Mentioning Mental Health on College Campuses
“Mental health needs a great deal of attention. It’s the final taboo and it needs to be faced and dealt with.” - Adam Ant
And, ironically, it seems all the more cool these days to not talk about it. There seems to be a certain shyness about the mental health of university students. With the pressures of doing well in school, fitting in with peers, and having the “right” appearance along with gathering thousands of Instagram followers, our younger generation has been pushed into an abyss. According to a study at Johns Hopkins, at any given point in time, 1 in every 4 university students has suffered or is suffering from mental disorders of various degrees. Studies done by the World Health Organization reveal that mental health conditions account for 16% of the global burden of disease and injury in people aged 10–19 years old, while suicide is the third leading cause of death in 15–19 year olds. From anxiety attacks to schizophrenia, more and more people are becoming aware of mental illness. Yet, no one wants to talk about it. And those who do are often turned a blind eye or given dismissive (or sometimes even hurtful) remarks, which intensify the vicious circle of depression, stress, OCD and much more.
The short- and long-term consequences of these mental illnesses are serious and quite worthy of attention. Depression and allied disorders can increase the risk of self-harm and suicide later in the students’ lives. There might be a reduction in employment prospects, their studies could suffer, and their relationships can be worsened. Also, a high incidence of drug abuse can be witnessed, both prescribed and illegal. If university life, which almost every child envisions as full of joy and exuberance, can increase the risk of mental disorder, then this situation surely demands urgent attention.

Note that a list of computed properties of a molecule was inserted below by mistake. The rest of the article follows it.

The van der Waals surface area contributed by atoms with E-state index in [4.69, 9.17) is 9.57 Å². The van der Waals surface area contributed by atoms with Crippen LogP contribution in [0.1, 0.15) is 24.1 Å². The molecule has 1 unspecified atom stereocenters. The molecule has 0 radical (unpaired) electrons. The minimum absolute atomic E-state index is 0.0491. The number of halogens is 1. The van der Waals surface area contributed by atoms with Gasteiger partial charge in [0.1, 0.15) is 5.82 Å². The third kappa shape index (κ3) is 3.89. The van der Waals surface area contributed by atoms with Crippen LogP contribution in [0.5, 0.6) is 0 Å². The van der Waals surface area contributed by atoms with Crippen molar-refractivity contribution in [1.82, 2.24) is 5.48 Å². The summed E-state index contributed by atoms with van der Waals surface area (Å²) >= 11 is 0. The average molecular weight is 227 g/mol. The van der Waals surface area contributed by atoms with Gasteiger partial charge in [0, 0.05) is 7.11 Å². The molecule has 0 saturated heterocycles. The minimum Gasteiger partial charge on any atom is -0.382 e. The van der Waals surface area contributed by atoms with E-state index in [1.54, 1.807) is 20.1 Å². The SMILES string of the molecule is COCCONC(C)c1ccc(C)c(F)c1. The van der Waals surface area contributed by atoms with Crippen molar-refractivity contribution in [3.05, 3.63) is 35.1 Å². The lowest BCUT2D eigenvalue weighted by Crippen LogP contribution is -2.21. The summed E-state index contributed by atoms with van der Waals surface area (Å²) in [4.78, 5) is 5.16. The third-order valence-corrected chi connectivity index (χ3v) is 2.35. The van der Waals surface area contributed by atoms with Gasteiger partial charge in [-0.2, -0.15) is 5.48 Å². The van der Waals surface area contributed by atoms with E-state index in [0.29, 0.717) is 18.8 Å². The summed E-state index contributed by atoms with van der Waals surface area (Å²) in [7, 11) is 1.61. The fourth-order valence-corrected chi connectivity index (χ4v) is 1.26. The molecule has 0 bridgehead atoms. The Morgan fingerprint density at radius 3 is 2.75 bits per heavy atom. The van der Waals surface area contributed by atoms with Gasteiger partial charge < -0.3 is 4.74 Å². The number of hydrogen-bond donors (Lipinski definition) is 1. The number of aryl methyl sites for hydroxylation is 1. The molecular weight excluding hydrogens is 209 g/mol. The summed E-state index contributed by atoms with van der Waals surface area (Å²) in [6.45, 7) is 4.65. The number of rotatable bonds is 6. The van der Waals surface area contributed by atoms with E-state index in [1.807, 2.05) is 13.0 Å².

This calls for various steps, both at the individual and community level, to nip the problem in the bud.
What can we do about this?
Identify stress at an early stage, of which homesickness or adverse life experiences can be major contributing factors
Track and map the problems with possible alternatives. Investing time in productive activities like reading, dancing, etc. can help alleviate the problem.
Join support groups and therapy sessions
The bottom line is that we need to do everything we can to reduce the stigma of mental illness in university students. College ought to be a glorious and memorable time for every young person, and we cannot let it be ruined by unspoken hurt.